The tallest of the Welsh mountains.
Snowdonia is the largest national park in Wales, covering the West side of North Wales. Snowdonia has a Welsh name as well; Eryri, a much more magestic name, meaning Land of the Eagles. It was renamed by the English Victorians to Snowdonia (meaning The Place That Gets Snow on it in Winter, 'Cos it's Like Really High and Stuff), because when trying to make it into a tourist attraction, they did not think the other English would want to visit a place they could not pronounce. The English name had existed since before the Victorians, but they were the first to use it in a way that made it become more common than the name given to it by the people who lived there. Perhaps they had mistaken the Welsh "Eryri" for the Welsh "Eira", meaning snow. 300 years ago, Eryri was home to the Golden Eagles, but these have since gone extinct in Wales.
The mountains that Snowdonia is famous for are arranged in several groups or massifs. The Northernmost are the Carneddau. South of them are the Glyderau. South of them is Snowdon. Southwest of Snowdon is Moel Hebog. Southeast of Snowdon are the Moelwynion. South of them is the long chain of the Rhinogydd, with the Arenigau to their East, and the Aranau to their Southeast. To the South is Cadair Idris, with a few smaller mountains surrounding it, at the Southern extreme of the national park. From there, Wales remains gently rolling sheep farming country with almost no mountains, until it reaches the scarps and peaks of the Brecon Beacons over 50 KM to the South. Oh, and for anyone who wishes to claim the Brecon Beacons as part of Mid Wales; I grew up there, it's South Wales. Mid Wales is the relatively flat bit North of the Beacons.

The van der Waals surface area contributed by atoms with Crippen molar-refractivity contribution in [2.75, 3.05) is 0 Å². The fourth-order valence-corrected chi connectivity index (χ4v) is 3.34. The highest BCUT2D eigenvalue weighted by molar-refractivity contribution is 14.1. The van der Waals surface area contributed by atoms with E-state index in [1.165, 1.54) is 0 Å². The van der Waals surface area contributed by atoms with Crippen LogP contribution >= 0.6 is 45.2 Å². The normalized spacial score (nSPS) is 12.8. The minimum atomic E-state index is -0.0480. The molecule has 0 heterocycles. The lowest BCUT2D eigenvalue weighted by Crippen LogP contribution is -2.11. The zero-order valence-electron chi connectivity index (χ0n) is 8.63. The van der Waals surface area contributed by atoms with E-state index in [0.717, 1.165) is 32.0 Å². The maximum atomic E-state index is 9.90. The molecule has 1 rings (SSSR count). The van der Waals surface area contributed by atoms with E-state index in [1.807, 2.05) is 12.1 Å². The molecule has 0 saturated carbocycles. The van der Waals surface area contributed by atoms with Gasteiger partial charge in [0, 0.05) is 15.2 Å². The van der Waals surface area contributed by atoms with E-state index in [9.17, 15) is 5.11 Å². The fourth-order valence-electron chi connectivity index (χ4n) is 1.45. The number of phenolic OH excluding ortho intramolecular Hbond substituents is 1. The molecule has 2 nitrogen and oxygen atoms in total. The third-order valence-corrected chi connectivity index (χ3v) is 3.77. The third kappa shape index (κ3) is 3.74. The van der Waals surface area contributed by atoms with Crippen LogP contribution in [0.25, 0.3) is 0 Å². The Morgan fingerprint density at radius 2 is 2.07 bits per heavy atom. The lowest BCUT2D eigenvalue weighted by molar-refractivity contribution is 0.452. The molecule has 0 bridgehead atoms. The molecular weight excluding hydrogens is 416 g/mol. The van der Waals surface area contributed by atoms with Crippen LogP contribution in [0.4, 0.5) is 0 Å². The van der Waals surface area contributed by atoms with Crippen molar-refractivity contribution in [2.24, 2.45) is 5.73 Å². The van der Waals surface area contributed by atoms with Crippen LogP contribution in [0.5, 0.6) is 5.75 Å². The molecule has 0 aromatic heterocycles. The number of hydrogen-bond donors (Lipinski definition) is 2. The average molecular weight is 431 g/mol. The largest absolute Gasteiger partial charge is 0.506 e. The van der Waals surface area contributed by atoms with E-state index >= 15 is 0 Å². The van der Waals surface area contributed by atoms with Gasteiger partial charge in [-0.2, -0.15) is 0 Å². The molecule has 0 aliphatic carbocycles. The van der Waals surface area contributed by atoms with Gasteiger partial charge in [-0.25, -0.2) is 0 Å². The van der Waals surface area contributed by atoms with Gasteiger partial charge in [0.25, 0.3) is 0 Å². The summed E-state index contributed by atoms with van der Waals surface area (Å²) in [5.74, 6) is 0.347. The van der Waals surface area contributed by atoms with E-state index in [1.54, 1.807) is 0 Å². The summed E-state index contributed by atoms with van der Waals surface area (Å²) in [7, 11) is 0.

Of the massifs, Snowdon, the Glyderau, Cadair Idris and the Carneddau (in that order) are the most popular, with the Aranau deserving more attention than they get.
East of Snowdonia is the long Llŷn (meaning Picture, as opposed to Llyn meaning Lake) Peninsula, while to the Northeast is a large island called Ynys Môn (or Anglesey for those who insist on renaming things). Various parts of the park contain remnants of the old slate and copper mining industries, and under the farmlands to the East of the park are the limestone and lead mines and the few caves in North Wales.
Curently money comes from (among other things like its sheep farms and vast water supplies) tourism, though it is so wild in most places, you would be forgiven for not realising it. Part of the attraction (or occasionally arrogant rejection from some of them from across the border) is that most people here are bilingual, speaking the North Wales variation of Welsh, and English. However, despite its size, almost none of the Welsh population is here, and are mostly crammed into the English speaking South Wales valleys, which accounts for the extremely low percentage of Welsh speakers.